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Song Bird 

Through beguiling contrasts and magical moments, Jolie Holland has emerged with a singular, elusive sound

Wednesday, Apr 5 2006
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"The whole thing about music is that music is magic," says DeGeorge, a man with sharp features and quiet disposition who has worked with Holland on all three of her records. He recorded the music for the Oscar-nominated documentary Genghis Blues and sat behind the board at S.F.'s Tiny Telephone studios during the recording of Springtime. For his next project, he's considering a musical tribute to the regions of the ancient Mongolian empire.

"The thing that you're always hoping for when you see someone live is that thing you can't expect," he says. "That one moment of magic that will just blow your mind. To try and get that on tape in a studio is the trick."

In part, Holland tried to conjure that magic by inviting friends to join her in the studio to synthesize a live performance. "Jolie loves live music, the fluidity of live performance where anything can happen, so studios have always been kind of difficult for her because she's trying to get this thing perfectly on tape," DeGeorge explains. "There are two sides to it; she loves the whole aspect of accident and chance, but on the other hand she is really serious about the quality of her music, and refuses to put her name on anything that she isn't completely proud of. In that way she's kind of at odds with herself."

"It's really important to make the production to serve the message of the songs," Holland says, adding that this is the first time that she's ever been able to get the sounds she was looking for. "I love live music and don't want a record that sounds produced in a more conventional way. That's why I'm such a control freak and haven't been able to let anyone else produce."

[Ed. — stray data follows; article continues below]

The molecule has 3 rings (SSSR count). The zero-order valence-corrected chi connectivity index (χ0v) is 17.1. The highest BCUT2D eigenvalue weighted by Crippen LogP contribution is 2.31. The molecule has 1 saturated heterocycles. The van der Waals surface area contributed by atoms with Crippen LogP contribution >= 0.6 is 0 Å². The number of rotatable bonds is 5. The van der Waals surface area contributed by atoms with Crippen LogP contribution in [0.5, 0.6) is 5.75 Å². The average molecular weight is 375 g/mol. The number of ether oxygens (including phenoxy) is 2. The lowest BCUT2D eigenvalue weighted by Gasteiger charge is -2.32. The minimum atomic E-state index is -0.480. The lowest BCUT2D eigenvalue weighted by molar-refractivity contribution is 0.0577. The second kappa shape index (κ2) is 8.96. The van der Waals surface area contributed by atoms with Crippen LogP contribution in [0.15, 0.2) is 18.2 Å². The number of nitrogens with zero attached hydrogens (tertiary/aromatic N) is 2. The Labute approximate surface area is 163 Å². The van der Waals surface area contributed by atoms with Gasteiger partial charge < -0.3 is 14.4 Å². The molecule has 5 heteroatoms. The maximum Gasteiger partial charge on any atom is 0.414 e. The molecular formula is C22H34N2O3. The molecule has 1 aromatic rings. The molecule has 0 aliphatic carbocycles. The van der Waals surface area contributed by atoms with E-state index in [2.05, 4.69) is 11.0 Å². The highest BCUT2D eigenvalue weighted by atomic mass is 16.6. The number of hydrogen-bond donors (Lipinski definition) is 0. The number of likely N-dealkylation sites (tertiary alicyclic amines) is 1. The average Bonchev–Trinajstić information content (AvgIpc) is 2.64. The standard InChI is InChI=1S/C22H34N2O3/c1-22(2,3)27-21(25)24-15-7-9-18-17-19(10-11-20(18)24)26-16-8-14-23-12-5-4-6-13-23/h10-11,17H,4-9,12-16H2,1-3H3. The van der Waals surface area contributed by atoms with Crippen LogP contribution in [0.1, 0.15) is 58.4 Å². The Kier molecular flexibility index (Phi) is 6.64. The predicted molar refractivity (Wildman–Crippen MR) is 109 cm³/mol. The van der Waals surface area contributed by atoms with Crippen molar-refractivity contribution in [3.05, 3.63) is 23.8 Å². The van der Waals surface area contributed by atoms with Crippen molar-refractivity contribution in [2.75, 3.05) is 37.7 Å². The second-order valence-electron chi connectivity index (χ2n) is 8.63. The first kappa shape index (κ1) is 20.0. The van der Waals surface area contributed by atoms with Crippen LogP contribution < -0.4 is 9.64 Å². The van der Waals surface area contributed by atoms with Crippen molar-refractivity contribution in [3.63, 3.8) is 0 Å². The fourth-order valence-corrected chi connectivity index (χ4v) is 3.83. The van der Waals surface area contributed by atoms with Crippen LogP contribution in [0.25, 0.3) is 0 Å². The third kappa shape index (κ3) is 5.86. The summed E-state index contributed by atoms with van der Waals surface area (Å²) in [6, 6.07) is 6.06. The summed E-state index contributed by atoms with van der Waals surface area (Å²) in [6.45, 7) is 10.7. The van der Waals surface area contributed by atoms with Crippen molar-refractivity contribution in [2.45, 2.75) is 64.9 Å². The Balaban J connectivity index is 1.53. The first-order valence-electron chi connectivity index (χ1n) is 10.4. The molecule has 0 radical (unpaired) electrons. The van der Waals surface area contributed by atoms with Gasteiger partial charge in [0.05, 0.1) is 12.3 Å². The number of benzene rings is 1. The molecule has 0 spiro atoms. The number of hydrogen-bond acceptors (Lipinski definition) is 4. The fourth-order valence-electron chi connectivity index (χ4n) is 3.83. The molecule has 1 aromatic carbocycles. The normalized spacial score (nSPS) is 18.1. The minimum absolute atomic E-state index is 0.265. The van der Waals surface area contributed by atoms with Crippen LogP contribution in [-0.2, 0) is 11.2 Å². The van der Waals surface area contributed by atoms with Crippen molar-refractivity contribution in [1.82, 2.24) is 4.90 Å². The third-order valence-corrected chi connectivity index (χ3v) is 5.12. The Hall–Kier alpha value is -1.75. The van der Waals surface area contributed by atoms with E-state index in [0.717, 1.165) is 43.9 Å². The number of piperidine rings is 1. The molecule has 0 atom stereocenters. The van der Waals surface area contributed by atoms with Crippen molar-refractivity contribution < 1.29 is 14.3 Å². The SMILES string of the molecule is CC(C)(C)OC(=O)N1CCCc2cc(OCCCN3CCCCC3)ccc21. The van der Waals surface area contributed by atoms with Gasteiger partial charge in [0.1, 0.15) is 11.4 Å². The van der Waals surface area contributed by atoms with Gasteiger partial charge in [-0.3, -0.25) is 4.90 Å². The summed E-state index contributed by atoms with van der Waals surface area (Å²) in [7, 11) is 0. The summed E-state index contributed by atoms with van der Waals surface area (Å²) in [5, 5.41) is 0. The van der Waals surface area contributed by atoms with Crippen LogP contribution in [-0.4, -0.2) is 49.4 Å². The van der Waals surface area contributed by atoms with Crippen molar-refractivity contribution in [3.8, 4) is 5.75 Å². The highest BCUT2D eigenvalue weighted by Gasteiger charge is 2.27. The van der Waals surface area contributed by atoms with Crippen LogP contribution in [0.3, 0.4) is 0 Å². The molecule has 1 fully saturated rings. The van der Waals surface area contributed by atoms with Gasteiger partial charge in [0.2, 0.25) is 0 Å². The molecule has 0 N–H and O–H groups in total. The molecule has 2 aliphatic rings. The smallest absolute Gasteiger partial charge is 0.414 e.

The moments that come out of that tension — the vocal warble on "Stubborn Beast," and gently swinging rhythms and loose phrasing of "Adieu False Heart" — gives the record an immediate, slightly reckless perfection. "On every single song there'd be this moment where me and the other engineers would look at each other and say 'Fuck, this is incredible,'" DeGeorge says of the times when he heard something that was greater than the sum of the parts. "We'd hear this sound. It'd give you the chills."

When the record closes with the sprawling expanse of "Mexican Blue" — a ballad Holland wrote to make amends with her former bandmate, Samantha Parton — the arching melody swells to its peak with another line on aviary. "There's a mockingbird behind my house who is a magician of the highest degree," Holland sings. "I swear I heard him rip the world apart and sew it back again with his fiery melody." It's almost as if she's singing about herself.


We're walking down Mission in the bright springtime sun when we come upon a box of discarded records on the curb. Jolie Holland becomes a kid in a candy store, riffling through the dusty covers and marveling at the images of Alpine polka bands and forgotten new wavers. She salvages a few — a couple campy '80s records and one called International Dance Time — and we sit for a while under a shady tree, talking about her dichotomies: how she needs to make lasting records built on fleeting moments, how she's a homebody but can't seem to settle down, and how making music seems to have little to do with making it as a musician. "There's no use putting something out there if you can't live with it forever," she says, acknowledging the dilemma in trying to create permanent documents of elusive moments.

"I just know that she was always a musician," Mihaly says. "She never came to it as a careerist thing. She always played music. She's a poet, but she was born to play music." He brings up an Emily Dickinson poem that can remind you of Jolie Holland. Of course, it's about birds. It warns about trying too hard to understand the song of a lark. It begins "Split the Lark — and you'll find the Music." By the time the poem ends, the creature is dissected into silence, and it asks, "Now, do you doubt that your Bird was true?"

Holland would probably agree with Dickinson's sentiment. Is Holland herself true? It's a dumb question. Of course she is; it's in the sound of her voice.

About The Author

Nate Cavalieri

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